Houston area residents prepare for possible storms

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Some Houston residents prepare for possible tropical storms after flooding hit the city during previous storms.

Two years after the Memorial Day flood, Meyerland continues to rebuild. Michael Joseph's family was one of the lucky ones. Their home turned into a shelter, of sorts.

"We had like two families stay here also. It was about 10 people, with their dogs," he said. "They actually put their phones in zip lock bags, put all their belongings in trash bags and swam over with a little baby."

Weather guessers don't know what the storms brewing in the Gulf are going to do or where they're going to go. But just the thought of a storm that could create a repeat is scary.

"We know it's going to happen again in this area," Joseph said.

He told ABC13 his family keeps a close watch on the storm sewers outside of their home every time they hear about a storm coming.

As the unformed storm barrels toward the coast, people around the county cross their fingers that the progress made on flood-relieving projects by the Harris County Flood Control District works, such as Project Brays.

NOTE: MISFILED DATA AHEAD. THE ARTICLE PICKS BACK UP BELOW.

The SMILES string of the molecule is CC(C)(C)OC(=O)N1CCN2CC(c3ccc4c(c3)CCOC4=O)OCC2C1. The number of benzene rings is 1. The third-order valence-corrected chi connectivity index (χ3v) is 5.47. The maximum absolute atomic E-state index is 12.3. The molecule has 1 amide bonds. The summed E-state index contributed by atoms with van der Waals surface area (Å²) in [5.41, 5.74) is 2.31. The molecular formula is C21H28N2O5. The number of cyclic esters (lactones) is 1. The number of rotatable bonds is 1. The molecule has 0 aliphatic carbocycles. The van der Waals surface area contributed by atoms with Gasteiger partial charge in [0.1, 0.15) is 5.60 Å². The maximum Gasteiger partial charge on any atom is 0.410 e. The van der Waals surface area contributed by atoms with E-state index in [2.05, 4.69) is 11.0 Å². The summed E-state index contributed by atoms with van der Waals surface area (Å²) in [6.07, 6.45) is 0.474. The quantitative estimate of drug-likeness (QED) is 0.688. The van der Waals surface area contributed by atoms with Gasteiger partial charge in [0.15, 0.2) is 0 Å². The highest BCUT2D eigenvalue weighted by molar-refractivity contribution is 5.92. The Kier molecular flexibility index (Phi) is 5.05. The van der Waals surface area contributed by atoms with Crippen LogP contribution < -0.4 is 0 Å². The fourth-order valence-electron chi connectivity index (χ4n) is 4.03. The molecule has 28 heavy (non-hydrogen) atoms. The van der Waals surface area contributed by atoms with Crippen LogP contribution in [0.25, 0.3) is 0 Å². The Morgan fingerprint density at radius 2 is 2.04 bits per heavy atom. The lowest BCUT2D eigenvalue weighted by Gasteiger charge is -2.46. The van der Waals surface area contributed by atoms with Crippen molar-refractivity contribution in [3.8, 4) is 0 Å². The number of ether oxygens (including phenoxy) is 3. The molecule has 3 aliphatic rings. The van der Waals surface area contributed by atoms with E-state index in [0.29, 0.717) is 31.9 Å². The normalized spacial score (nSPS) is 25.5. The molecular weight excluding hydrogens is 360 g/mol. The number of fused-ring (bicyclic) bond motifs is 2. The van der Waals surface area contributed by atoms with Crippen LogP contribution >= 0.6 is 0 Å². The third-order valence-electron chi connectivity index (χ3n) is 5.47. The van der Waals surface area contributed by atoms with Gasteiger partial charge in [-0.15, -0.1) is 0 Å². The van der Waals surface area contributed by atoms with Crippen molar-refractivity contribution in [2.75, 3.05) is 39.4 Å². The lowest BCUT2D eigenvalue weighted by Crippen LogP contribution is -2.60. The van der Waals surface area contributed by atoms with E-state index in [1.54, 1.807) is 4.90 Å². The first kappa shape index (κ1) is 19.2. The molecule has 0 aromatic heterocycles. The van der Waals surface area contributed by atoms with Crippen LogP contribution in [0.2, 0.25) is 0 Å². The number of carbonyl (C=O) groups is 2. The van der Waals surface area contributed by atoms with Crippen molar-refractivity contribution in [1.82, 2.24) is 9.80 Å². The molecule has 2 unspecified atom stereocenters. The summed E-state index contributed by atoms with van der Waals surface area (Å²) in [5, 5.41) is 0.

And The Office of Emergency Management is monitoring the storm around the clock and working with first responders on preliminary preps in the event that the worst case scenario happens.

"We've got a staffing plan that if necessary on how this storm develops, we'll keep people here 24/7 until there's no longer a threat to Harris County," said coordinator Mark Sloan.

Rice University professor Philip Bedient says people should get ready now...and stay ready.

"The last big one that hit here was 2008 with Ike, so it's been a long time," he said. "And on average, we get a really big hurricane in here about every 15 years. So we're kind of rolling the dice right now."

He says Houston is in a pickle. We're already in a flood zone. Throw in the development we've seen since Ike wreaked havoc on the region and he predicts we're stuck with these floods and just need to learn how to live with them.

"There's no question there are a few projects that have contributed and are helping. But the problem is that the rate of urban development far exceeds the rate of money and cash flow coming in to provide for those flood control benefits," Bedient said.

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